Birder's Guide

DEC 2013

Birder's Guide is the American Birding Association's newest publication. Each issue focuses on a key subject, providing tips from experienced birders on a wide variety of topics like Travel, Listing & Taxonomy, Gear, and Conservation & Community.

Issue link: http://bg.aba.org/i/216642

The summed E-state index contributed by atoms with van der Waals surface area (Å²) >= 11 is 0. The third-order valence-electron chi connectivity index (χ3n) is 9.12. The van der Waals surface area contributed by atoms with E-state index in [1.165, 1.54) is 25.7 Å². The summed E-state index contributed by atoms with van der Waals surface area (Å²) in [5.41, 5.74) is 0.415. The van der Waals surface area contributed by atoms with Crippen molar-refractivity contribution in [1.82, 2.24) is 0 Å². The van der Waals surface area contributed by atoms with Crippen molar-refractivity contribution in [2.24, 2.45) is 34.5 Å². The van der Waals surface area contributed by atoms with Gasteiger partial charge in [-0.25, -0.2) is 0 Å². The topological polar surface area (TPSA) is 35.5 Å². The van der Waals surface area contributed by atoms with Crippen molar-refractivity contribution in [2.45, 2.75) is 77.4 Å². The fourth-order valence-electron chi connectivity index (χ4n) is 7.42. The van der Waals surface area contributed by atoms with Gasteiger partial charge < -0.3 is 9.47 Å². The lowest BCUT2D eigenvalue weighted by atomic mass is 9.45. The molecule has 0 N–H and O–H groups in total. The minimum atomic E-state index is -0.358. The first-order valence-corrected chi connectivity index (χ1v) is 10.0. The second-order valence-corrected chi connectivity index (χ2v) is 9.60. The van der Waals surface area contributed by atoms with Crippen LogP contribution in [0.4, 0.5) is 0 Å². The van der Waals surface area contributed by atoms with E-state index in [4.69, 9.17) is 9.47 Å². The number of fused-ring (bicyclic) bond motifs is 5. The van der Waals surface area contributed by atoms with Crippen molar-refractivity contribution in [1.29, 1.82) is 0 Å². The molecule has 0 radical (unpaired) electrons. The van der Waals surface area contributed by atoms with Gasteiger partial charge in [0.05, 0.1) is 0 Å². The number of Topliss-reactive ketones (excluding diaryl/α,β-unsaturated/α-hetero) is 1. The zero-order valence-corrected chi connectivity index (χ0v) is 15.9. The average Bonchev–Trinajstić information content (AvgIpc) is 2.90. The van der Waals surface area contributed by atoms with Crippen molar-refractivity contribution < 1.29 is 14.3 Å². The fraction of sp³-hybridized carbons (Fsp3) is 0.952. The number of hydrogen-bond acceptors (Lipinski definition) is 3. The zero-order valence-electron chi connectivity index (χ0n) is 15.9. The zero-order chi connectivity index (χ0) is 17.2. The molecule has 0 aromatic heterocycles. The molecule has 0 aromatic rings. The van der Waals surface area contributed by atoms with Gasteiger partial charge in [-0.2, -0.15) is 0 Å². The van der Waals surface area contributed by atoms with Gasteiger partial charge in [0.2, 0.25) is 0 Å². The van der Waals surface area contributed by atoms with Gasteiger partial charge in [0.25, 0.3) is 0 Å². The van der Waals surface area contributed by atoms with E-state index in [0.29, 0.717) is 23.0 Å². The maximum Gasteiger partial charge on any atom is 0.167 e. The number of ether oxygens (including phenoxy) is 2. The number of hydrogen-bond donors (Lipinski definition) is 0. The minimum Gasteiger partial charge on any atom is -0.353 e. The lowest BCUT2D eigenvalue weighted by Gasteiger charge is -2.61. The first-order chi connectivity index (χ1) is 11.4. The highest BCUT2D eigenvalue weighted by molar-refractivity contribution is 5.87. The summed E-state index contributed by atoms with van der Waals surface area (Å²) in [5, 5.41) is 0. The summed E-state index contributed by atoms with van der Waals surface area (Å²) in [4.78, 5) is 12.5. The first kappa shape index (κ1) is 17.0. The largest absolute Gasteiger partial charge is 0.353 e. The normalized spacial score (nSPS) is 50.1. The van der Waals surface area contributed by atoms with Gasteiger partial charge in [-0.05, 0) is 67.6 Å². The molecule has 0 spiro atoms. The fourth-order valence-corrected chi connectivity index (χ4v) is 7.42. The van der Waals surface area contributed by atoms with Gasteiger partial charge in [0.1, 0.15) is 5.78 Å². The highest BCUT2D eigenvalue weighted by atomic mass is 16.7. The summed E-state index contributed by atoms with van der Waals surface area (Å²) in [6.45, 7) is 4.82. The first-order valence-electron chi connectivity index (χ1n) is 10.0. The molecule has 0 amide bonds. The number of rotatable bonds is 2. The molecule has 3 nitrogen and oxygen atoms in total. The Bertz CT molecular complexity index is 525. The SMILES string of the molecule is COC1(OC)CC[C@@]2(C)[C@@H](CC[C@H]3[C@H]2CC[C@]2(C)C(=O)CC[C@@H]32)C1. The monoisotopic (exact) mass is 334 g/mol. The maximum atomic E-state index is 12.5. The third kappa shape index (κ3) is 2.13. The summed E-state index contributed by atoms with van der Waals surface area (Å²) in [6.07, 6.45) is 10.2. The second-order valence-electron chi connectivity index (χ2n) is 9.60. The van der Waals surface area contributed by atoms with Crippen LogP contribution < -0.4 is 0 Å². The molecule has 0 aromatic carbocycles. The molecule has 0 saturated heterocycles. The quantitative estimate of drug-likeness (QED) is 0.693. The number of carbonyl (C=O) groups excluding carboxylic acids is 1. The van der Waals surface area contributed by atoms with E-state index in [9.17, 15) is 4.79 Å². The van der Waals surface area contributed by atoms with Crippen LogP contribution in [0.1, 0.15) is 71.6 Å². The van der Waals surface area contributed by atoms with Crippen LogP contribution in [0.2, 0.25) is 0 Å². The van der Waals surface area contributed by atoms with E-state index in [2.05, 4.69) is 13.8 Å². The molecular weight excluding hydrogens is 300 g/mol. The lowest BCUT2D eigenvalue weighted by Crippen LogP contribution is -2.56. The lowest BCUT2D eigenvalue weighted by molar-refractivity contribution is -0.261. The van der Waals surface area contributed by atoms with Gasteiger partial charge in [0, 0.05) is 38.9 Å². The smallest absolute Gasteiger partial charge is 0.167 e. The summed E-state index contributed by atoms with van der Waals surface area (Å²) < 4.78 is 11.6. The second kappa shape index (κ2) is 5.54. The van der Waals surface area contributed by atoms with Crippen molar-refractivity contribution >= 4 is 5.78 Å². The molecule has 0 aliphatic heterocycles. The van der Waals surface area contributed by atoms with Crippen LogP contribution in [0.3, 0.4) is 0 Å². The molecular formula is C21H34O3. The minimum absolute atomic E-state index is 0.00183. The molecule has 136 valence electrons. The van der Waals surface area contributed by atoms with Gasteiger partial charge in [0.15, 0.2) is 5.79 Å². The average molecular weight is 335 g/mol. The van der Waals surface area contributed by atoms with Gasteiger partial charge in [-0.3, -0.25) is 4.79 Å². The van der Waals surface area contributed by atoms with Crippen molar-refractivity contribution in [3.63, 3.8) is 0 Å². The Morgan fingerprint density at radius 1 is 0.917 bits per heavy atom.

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T here are books we read and books we use. Birders know that better than most people, I think; we may not have read every single one of the feld guides on that groaning, buckling shelf, but they all wait, patiently, for our next big trip—or just for that next puzzling creature to appear at the backyard feeder. Alan Hale's new review of optics for birders, hunters, and amateur astronomers is most decidedly a book to use. For most of us, binoculars and spotting scopes are signifcant purchases, and some of us are likely to spend more on our optics than on anything but our houses, our cars, and our pianos. It pays to be prepared, whether we're buying our frst Sport Optics: Binoculars, Spotting Scopes and Riflescopes. Hale, Alan R. 2013. Privately published. 182 pages. U.S. $24.95—softcover. ABA Sales–Buteo Books #14308 tinyurl.com/Hale-SportOptics 46 46 rwright@aba.org Bloomfeld, New Jersey Rick Wright Book Review termining whether a manufacturer uses binoculars or moving up to the German or BK-7 or higher-index BAK-4 prisms. The Austrian or Japanese glass of our dreams. upshot of four pages of discussion: If you Hale, the emeritus chairman at Cecan, opt for a phase-corrected, fully multilestron and veteran of more than half a coated roof-prism binocular with dieleccentury in the optics industry, is a birder, tric coatings. astronomer, and hunter. His interests and experiences come together in the privately One factor often overlooked by the published Sport Optics, a richly illustrated purchasers of binoculars is depth of feld, introduction to the science, technology, defned here as "the distance from the and manufacture of optical instrunearest to the furthest objects in ments, intended to give consumthe feld of view that appear to be ers all the information they need to sharp". As Hale notes, there is no make the right choice when industry standard, and differthe fnancial stakes are high. ent users will have different Not all of that information notions of what constitutes Click here or go to acceptable depth of feld; my is easy to fnd in the book, buteobooks.com whose structure and prose own preference is to avoid would have benefted signifcantly from some very assertive editing. An index and a glossary will also be among the principal desiderata for any updated edition—and we can probably hope for updates, given how rapidly the world of birding optics seems to change. Hale begins with an overview of the major types of optics used by amateurs, with brief discussions devoted to such specialty products as monoculars, opera glasses, image-stabilized binoculars, night-vision devices, and binocular rangefnders. He notes that novelties like the digital binocular and spotting scope, with built-in cameras, have virtually disappeared from the market with the wide availability of low-cost, high-power, and high-resolution digital cameras; as digiscoping continues to explode in popularity, I would not be surprised to see the renewal of experiments in the future featuring closer integration of scopes and cameras. Good drawings explain the difference between roof- and Porro-prism designs; Hale also teaches us a neat trick for de- Birder's Guide to Gear | December 2013 refocusing as much as possible, and, fnicky soul that I am, I fnd it distracting and annoying to look at a bird against a near background that is noticeably out of focus. Unfortunately, depth of feld is very diffcult to test, and any inadequacies may not become apparent until after days spent birding dense brush. Brightness is one thing most birders notice immediately on picking up a binocular. Unlike depth of feld, brightness is readily measured, and Hale provides readers with the mathematical tools to do so— accompanied by the warning that all of the indices are useless to those choosing sport optics; instead, birders are urged to pay attention to the size of the exit pupil, the type of prisms, the type and quality of glass, and the coatings used in a given model. Unlike many technical introductions to birding optics, Hale's book makes a point of reminding purchasers of a range of "subjective" considerations. Comfort should be at the top of every birder's list, ceteris paribus: a binocular that is awkward to hold for more than a few seconds,

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